Shavuot celebrates the day the Jews were given the Torah, the guidelines of Jewish life, on Mount Sinai. It is also a celebration of the time of harvest and the offering of the first fruits of the new harvest. On Shavuot the Jewish people decorate the synagogue with greens and flowers, wear white clothing, and eat dairy dishes.

Shabbat

The Jewish holiday of Shabbat is a joyous occasion celebrated every Friday night to Saturday night. Shabbat commemorates the creation of the world, as the world was created in six days and the seventh day was the day of rest. Shabbat is a special time for people to come together each week to be with family and friends, to rest, to think, to share, to sing, and to have a good time. The observance of Shabbat begins with a traditional ritual that includes blessings while lighting candles, drinking wine, and eating challah (twisted egg bread).

                            

Holidays in 2024:

Purim
Begins sunset Saturday, March 23, 2024
Ends evening Sunday, March 24, 2024

Passover
Begins sunset Monday, April 22, 2024
Ends evening Tuesday, April 30, 2024

Lag BaOmer
Begins sunset Saturday, May 25, 2024
Ends evening Sunday, May 26, 2024

Shavuot
Begins sunset Tuesday, Jun 11, 2024
Ends evening Thursday, Jun 13, 2024

Tisha B’Av
Begins sunset Monday, August 12, 2024
Ends evening Tuesday, Aug 13, 2024

Rosh Hashanah
Begins sunset Wednesday, Oct 2, 2024
Ends evening Friday, Oct 4, 2024

Yom Kippur
Begins sunset Friday, October 11, 2024
Ends evening Saturday, October 12, 2024

Sukkot
Begins sunset Wednesday, October 16, 2024
Ends evening Wednesday, October 23, 2024

Shemini Atzeret & Simchat Torah
Begins sunset Wednesday, October 23, 2024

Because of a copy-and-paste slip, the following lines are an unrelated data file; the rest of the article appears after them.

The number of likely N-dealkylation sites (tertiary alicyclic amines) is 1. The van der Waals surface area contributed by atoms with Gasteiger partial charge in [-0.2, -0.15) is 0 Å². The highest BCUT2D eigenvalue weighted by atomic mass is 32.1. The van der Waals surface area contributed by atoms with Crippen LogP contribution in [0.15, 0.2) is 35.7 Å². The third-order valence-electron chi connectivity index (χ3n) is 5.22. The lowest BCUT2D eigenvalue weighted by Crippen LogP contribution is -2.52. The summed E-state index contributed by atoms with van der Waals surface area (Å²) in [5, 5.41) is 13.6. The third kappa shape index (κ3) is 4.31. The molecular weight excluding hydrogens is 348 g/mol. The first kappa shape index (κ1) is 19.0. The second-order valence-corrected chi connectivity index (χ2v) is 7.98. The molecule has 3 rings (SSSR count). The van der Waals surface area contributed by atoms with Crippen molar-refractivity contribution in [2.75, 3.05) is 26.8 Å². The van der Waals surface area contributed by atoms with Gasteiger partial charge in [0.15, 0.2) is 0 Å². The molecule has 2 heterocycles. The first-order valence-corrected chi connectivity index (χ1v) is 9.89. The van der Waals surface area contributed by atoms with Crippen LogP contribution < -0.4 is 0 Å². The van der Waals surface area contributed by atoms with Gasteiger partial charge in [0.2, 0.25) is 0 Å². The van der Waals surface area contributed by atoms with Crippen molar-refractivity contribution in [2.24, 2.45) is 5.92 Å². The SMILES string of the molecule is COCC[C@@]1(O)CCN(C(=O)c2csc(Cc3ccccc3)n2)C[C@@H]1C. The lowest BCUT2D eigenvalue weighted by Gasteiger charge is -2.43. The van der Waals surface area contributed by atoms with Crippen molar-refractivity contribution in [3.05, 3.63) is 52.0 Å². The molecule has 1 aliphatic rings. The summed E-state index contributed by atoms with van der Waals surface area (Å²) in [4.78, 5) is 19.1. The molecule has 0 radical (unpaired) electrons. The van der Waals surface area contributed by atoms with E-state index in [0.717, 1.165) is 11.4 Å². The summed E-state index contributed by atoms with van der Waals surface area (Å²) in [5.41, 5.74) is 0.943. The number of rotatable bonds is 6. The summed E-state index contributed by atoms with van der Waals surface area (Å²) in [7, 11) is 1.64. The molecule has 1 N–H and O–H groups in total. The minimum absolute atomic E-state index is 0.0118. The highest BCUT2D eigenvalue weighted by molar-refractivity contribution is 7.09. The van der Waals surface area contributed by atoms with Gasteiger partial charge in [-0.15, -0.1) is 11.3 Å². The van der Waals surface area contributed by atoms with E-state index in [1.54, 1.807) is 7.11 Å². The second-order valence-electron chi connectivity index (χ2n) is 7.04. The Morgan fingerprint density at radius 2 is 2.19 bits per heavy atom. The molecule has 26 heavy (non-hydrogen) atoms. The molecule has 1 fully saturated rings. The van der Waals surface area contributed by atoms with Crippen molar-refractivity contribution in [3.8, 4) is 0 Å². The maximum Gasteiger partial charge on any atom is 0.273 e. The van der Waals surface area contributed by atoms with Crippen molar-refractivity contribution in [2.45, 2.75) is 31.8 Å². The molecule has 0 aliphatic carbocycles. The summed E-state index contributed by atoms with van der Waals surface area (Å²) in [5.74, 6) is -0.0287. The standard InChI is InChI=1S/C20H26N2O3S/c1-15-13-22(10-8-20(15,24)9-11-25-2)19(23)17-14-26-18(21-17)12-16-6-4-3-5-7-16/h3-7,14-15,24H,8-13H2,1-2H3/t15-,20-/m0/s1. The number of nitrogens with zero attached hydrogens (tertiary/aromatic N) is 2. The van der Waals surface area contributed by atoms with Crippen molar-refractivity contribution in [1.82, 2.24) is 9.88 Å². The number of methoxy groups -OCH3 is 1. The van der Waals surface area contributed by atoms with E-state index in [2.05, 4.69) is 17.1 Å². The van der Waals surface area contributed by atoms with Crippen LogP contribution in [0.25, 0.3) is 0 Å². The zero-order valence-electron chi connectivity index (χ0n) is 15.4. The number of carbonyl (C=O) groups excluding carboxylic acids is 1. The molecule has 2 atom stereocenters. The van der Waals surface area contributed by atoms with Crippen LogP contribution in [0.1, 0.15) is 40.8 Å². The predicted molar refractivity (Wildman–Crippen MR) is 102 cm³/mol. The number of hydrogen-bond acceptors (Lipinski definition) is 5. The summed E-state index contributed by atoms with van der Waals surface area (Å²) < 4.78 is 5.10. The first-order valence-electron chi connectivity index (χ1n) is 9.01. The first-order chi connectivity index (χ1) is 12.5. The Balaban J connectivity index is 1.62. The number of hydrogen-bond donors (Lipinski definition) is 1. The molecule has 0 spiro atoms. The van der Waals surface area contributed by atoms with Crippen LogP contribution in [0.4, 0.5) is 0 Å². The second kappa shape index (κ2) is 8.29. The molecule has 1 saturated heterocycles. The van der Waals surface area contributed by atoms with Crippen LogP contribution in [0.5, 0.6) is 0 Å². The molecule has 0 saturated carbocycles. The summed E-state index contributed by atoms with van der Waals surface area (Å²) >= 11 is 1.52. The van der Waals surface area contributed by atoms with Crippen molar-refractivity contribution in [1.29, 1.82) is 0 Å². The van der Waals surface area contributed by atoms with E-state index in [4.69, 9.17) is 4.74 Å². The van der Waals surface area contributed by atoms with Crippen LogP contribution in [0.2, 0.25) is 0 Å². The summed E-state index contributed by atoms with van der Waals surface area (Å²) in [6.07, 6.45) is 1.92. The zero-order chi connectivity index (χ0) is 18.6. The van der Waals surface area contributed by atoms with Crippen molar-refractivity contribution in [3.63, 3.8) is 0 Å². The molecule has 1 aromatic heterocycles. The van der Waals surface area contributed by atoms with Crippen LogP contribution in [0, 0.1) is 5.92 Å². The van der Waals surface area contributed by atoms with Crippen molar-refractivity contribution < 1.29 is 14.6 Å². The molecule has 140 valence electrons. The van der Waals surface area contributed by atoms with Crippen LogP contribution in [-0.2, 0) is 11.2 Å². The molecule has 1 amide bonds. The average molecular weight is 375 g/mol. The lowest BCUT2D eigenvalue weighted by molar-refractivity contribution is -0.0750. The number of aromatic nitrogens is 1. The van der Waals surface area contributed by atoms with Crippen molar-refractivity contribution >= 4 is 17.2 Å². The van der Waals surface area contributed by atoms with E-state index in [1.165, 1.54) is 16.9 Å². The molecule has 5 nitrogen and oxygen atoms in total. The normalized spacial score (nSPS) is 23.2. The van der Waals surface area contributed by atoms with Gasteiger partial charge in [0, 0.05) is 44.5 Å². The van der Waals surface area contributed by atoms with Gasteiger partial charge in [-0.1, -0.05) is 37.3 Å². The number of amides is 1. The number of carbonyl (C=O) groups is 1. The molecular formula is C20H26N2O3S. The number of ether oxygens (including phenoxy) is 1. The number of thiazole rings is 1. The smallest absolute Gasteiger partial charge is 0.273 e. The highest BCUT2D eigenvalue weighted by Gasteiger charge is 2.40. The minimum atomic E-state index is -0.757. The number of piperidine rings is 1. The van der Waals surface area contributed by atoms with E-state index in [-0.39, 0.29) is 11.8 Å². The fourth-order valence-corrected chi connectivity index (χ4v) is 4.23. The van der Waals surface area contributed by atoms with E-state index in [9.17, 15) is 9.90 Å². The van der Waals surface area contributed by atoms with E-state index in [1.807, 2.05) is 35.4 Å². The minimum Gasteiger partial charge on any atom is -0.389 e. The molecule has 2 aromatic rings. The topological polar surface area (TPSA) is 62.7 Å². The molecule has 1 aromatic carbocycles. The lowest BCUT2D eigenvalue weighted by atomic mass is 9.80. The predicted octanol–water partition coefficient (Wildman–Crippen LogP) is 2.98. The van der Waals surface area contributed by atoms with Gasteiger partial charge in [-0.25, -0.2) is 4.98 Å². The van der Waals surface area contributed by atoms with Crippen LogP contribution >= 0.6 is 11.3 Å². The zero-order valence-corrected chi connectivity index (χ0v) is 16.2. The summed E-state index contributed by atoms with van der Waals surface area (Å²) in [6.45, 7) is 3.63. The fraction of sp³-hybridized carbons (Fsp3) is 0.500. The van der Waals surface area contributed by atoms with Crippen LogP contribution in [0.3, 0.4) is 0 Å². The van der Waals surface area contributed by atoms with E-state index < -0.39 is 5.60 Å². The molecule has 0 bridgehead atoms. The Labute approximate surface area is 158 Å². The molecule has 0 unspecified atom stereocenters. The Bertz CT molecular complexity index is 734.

Ends evening Friday, October 25, 2024

Hanukkah
Begins sunset Wednesday, December 25, 2024
Ends evening Thursday, January 2, 2025

Modern holidays:

Yom Hashoah
Begins sunset Sunday, May 5, 2024
Ends evening Monday, May 6, 2024

Yom Hazikaron
Begins sunset Sunday, May 12, 2024
Ends evening Monday, May 13, 2024

Yom Ha’atzmaut
Begins sunset Monday, May 13, 2024
Ends evening Tuesday, May 14, 2024

Yom Yerushalayim
Begins sunset Tuesday, Jun 4, 2024
Ends evening Wednesday, Jun 5, 2024

Sigd
Begins sunset Friday, November 29, 2024
Ends evening Saturday, November 30, 2024

Holidays in 2025:

Purim
Begins sunset Thursday, March 13, 2025
Ends evening Friday, March 14, 2025

Passover
Begins sunset Saturday, April 12, 2025
Ends evening Sunday, April 20, 2025

Lag BaOmer
Begins sunset Thursday, May 15, 2025
Ends evening Friday, May 16, 2025

Shavuot
Begins sunset Sunday, Jun 1, 2025
Ends evening Tuesday, Jun 3, 2025

Tisha B’Av
Begins sunset Saturday, August 2, 2025
Ends evening Sunday, Aug 3, 2025

Rosh Hashanah
Begins sunset Monday, September 22, 2025
Ends evening Wednesday, September 24, 2025

Yom Kippur
Begins sunset Wednesday, October 1, 2025
Ends evening Thursday, October 2, 2025

Sukkot
Begins sunset Monday, October 6, 2025
Ends evening Monday, October 13, 2025

Shemini Atzeret & Simchat Torah
Begins sunset Monday, October 13, 2025
Ends evening Wednesday, October 15, 2025

Hanukkah
Begins sunset Sunday, December 14, 2025
Ends evening Monday, December 22, 2025

Modern holidays:

Yom Hashoah
Begins sunset Wednesday, April 23, 2025
Ends evening Thursday, April 24, 2025

Yom Hazikaron
Begins sunset Tuesday, April 29, 2025
Ends evening Wednesday, April 30, 2025

Yom Ha’atzmaut
Begins sunset Wednesday, April 30, 2025
Ends evening Thursday, May 1, 2025

Yom Yerushalayim
Begins sunset Sunday, May 25, 2025
Ends evening Monday, May 26, 2025

Sigd
Begins sunset Wednesday, November 19, 2025
Ends evening Thursday, November 20, 2025

Mon, June 17 2024 11 Sivan 5784